Have you ever wondered how to make your own natural painting inks? Read for more and directions on how to make them at home!
You can purchase an at home ink making kit in my store. Purchase of a kit comes with an exclusive free How to video with more ink making and art making tips.
A brief history:
Inks have been used for centuries, it is said to have originated 4500 years ago by the Egyptians & Chinese. Originally made from charcoal and soot and mostly black.
You might have also heard about Chinese or India ink - a glossy, black, carbon based ink that has been used for over 5000years in Asia. I was pleasantly surprised to learn that a lot of inks have spiritual relevance and links.
You're probably also familiar with Gall ink, made of gall nuts, a binder, tannins, iron and some water. Gall nut ink has been used for centuries and is known for its use in old manuscripts and other biblical texts - its the reason you see the reddish color because of the iron still oxidizing.
Natural inks are honestly the coolest thing to me as they have so much life contrary to the ink we are used to seeing in print. I am also really interested in the stories that aren't told, and the cultures that have used these materials in ways that have not been documented in Western History.
My process has been very experimental and abstract. I've been trying out different pigment and material and enjoy the process a lot. I would encourage you to have a go and see what kind of inks you can make!
Now for the fun part!
How to make a Natural pigment painting ink!
Natural inks are pretty simple to make and consist of 5 ingredients; a pigment, a binder, tannins, iron and some water. They're basically a pigment paint + iron. I like using them as painting inks as the consistency mirrors a watercolor paint.
Start by making a pigment paint.
Step 1: Add 1/4 a tablespoon of your pigment (I am using instant coffee)
Step 2: Add a tablespoon of water to your pigment and mix the pigment in fully, you should have something that looks like a watercolor paint
tip (I like using hot water to get the pigment to dissolve fully and evenly)
Step 3: Add your binder and mix it in! (I like to use honey but there are alternatives like maple syrup or gum Arabic). You only need a little, half the amount of pigment e.g 1 tablespoon of pigment: 1/2 tablespoon of honey.
Step 4: Next I crushed one iron supplement tablet with the back of a spoon and added just a little to my mixture. You need very little iron, I used about a pinch. If your ink is not dark enough you can always come back and add a little bit more.
note that iron tablet is an irritant, please wear gloves and a face mask if you have sensitive skin
Step 5: Mix it all in! Your paint texture should not be super sticky as it will not dry, but it also shouldn't be too watery - the texture should be a little runny, like a watercolor with a bit of body. You are now ready to paint with your natural inks!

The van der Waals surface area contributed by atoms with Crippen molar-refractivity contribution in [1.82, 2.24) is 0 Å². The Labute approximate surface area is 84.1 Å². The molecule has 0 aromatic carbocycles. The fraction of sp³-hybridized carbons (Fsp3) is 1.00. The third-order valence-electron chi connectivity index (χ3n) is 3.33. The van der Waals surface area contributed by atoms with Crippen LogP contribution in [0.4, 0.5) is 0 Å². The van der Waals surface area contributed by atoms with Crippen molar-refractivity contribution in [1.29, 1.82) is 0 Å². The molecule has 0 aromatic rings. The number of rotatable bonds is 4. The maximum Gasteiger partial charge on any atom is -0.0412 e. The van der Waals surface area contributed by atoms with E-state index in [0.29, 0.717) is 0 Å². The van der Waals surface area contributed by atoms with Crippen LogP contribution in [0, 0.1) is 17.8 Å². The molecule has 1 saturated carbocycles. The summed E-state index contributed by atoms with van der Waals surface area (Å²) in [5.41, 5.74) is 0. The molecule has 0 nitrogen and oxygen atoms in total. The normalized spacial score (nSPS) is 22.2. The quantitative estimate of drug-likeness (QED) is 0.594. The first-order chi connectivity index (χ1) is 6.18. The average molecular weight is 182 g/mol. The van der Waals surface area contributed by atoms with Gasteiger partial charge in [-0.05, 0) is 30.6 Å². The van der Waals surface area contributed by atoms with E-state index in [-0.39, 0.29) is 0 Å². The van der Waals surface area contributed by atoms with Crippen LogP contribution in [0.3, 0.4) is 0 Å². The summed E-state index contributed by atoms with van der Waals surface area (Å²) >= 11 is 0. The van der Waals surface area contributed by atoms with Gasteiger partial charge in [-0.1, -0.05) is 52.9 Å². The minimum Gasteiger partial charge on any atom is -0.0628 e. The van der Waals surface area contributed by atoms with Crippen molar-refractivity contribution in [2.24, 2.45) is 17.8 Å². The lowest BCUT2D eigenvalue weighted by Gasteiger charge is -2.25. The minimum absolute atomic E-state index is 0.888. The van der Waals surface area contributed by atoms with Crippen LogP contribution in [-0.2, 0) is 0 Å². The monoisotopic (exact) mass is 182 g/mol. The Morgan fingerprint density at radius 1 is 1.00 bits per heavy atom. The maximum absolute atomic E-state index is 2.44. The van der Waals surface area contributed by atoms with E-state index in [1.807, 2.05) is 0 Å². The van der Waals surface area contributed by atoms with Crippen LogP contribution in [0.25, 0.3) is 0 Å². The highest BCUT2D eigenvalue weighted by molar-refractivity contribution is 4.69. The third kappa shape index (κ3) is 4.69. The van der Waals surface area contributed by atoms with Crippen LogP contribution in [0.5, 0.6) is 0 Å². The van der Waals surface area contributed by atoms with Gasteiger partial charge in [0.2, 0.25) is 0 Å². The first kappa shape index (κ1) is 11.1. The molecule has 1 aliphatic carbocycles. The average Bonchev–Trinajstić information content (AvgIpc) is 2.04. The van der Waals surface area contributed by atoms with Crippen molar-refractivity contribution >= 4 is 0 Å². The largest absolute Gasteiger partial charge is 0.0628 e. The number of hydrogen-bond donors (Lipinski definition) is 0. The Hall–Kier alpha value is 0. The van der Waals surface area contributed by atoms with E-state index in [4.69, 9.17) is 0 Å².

They do take time to oxidize, so slowww all the way down and watch your ink oxidize and turn black as it reacts with the pigment and the air.
tip: make a color swatch and label it so you can keep coming back to your natural inks knowing how they will turn out.
This method works for a lot of different pigments including turmeric, cinnamon, paprika, different spices, ochres etc.
To store: sterilize a small glass jar and put your ink inside, make sure to label! Add a few drops of clover oil to preserve the ink from going moldy. I also like to keep my inks in a cool dark place or in tinted glass jars.
Kits come with reusable glass jars and a glass vial to store your future inks.
Safety tips when making natural inks:
Always make sure you know what pigment you are using if you are sourcing natural pigments (you don't want to create any toxic inks). Depending on the plant material, you may need to utilize a ventilated room, open a nearby window, or work outdoors during the extraction process.
Iron supplement tablets crushed and in water are a skin irritant (if you do choose to use iron tablets please wear latex gloves, a face mask, make sure you are in a well ventilated area as well - outside) If you have sensitive skin I don't recommend using iron tablets
For all ink making tools use second hand/thrifted items or things you don’t use for cooking any longer. Make sure to label them & keep them in separate places!
Wipe down all cooking surfaces and keep a sterile environment, this is important for your own health but also for avoiding bacteria from spreading into your ink.
All tools including bottling jars should be sterilized or run through the dishwasher before and after use.